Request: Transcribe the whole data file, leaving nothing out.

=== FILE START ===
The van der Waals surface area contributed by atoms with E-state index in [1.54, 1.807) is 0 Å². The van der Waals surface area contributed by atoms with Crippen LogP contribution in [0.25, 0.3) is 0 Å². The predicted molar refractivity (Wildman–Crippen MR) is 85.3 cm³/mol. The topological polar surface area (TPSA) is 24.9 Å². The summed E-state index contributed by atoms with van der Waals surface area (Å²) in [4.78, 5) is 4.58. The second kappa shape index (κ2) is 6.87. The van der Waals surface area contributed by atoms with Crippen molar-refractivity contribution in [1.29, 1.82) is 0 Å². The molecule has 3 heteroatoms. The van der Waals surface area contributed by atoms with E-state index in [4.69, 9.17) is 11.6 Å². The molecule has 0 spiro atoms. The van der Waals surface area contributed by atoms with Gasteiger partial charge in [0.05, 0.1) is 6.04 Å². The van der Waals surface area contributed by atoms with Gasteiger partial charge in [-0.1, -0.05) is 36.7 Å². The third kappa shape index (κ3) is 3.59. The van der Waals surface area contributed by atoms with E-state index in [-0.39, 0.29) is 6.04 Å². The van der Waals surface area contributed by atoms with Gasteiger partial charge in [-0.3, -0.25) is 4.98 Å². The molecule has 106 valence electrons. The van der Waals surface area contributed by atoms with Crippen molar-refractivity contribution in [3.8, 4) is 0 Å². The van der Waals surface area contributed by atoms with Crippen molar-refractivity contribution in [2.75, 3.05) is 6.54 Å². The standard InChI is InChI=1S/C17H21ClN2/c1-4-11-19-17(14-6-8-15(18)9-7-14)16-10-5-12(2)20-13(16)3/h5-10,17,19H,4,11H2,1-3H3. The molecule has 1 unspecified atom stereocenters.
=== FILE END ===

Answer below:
The van der Waals surface area contributed by atoms with E-state index in [1.54, 1.807) is 0 Å². The van der Waals surface area contributed by atoms with Crippen LogP contribution in [0.25, 0.3) is 0 Å². The predicted molar refractivity (Wildman–Crippen MR) is 85.3 cm³/mol. The topological polar surface area (TPSA) is 24.9 Å². The summed E-state index contributed by atoms with van der Waals surface area (Å²) in [4.78, 5) is 4.58. The second kappa shape index (κ2) is 6.87. The van der Waals surface area contributed by atoms with Crippen molar-refractivity contribution in [1.29, 1.82) is 0 Å². The molecule has 3 heteroatoms. The van der Waals surface area contributed by atoms with E-state index in [4.69, 9.17) is 11.6 Å². The molecule has 0 spiro atoms. The van der Waals surface area contributed by atoms with Gasteiger partial charge in [0.05, 0.1) is 6.04 Å². The van der Waals surface area contributed by atoms with Gasteiger partial charge in [-0.1, -0.05) is 36.7 Å². The third kappa shape index (κ3) is 3.59. The van der Waals surface area contributed by atoms with E-state index in [-0.39, 0.29) is 6.04 Å². The van der Waals surface area contributed by atoms with Gasteiger partial charge in [-0.3, -0.25) is 4.98 Å². The molecule has 106 valence electrons. The van der Waals surface area contributed by atoms with Crippen molar-refractivity contribution in [3.8, 4) is 0 Å². The van der Waals surface area contributed by atoms with Crippen molar-refractivity contribution in [2.75, 3.05) is 6.54 Å². The standard InChI is InChI=1S/C17H21ClN2/c1-4-11-19-17(14-6-8-15(18)9-7-14)16-10-5-12(2)20-13(16)3/h5-10,17,19H,4,11H2,1-3H3. The molecule has 1 unspecified atom stereocenters.